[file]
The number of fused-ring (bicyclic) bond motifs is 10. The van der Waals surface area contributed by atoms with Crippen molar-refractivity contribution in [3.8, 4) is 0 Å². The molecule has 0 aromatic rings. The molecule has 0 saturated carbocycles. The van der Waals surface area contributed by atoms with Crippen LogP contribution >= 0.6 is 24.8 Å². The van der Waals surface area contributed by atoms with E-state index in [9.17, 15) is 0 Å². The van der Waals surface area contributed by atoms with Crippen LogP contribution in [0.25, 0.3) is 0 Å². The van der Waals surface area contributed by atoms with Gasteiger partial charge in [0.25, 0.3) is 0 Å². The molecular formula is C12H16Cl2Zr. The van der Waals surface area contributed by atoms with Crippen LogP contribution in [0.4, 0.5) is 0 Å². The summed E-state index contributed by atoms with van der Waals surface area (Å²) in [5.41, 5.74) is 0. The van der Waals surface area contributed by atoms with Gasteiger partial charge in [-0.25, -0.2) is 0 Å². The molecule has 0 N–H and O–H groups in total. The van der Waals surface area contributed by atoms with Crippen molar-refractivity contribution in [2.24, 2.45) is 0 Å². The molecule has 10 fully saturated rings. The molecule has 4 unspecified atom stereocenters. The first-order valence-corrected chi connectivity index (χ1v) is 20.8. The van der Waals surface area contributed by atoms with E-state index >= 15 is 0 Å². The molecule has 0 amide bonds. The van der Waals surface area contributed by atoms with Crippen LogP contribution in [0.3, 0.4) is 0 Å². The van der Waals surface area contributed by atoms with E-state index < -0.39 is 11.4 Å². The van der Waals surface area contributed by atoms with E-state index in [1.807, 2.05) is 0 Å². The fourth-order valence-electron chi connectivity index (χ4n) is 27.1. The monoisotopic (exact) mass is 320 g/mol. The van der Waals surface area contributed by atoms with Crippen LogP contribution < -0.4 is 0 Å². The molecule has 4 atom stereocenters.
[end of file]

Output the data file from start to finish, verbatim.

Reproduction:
The number of fused-ring (bicyclic) bond motifs is 10. The van der Waals surface area contributed by atoms with Crippen molar-refractivity contribution in [3.8, 4) is 0 Å². The molecule has 0 aromatic rings. The molecule has 0 saturated carbocycles. The van der Waals surface area contributed by atoms with Crippen LogP contribution >= 0.6 is 24.8 Å². The van der Waals surface area contributed by atoms with E-state index in [9.17, 15) is 0 Å². The van der Waals surface area contributed by atoms with Crippen LogP contribution in [0.25, 0.3) is 0 Å². The van der Waals surface area contributed by atoms with Gasteiger partial charge in [0.25, 0.3) is 0 Å². The molecular formula is C12H16Cl2Zr. The van der Waals surface area contributed by atoms with Crippen LogP contribution in [0.4, 0.5) is 0 Å². The summed E-state index contributed by atoms with van der Waals surface area (Å²) in [5.41, 5.74) is 0. The van der Waals surface area contributed by atoms with Gasteiger partial charge in [-0.25, -0.2) is 0 Å². The molecule has 0 N–H and O–H groups in total. The van der Waals surface area contributed by atoms with Crippen molar-refractivity contribution in [2.24, 2.45) is 0 Å². The molecule has 10 fully saturated rings. The molecule has 4 unspecified atom stereocenters. The first-order valence-corrected chi connectivity index (χ1v) is 20.8. The van der Waals surface area contributed by atoms with E-state index >= 15 is 0 Å². The molecule has 0 amide bonds. The van der Waals surface area contributed by atoms with Crippen LogP contribution in [0.3, 0.4) is 0 Å². The van der Waals surface area contributed by atoms with E-state index < -0.39 is 11.4 Å². The van der Waals surface area contributed by atoms with E-state index in [1.807, 2.05) is 0 Å². The fourth-order valence-electron chi connectivity index (χ4n) is 27.1. The monoisotopic (exact) mass is 320 g/mol. The van der Waals surface area contributed by atoms with Crippen LogP contribution < -0.4 is 0 Å². The molecule has 4 atom stereocenters.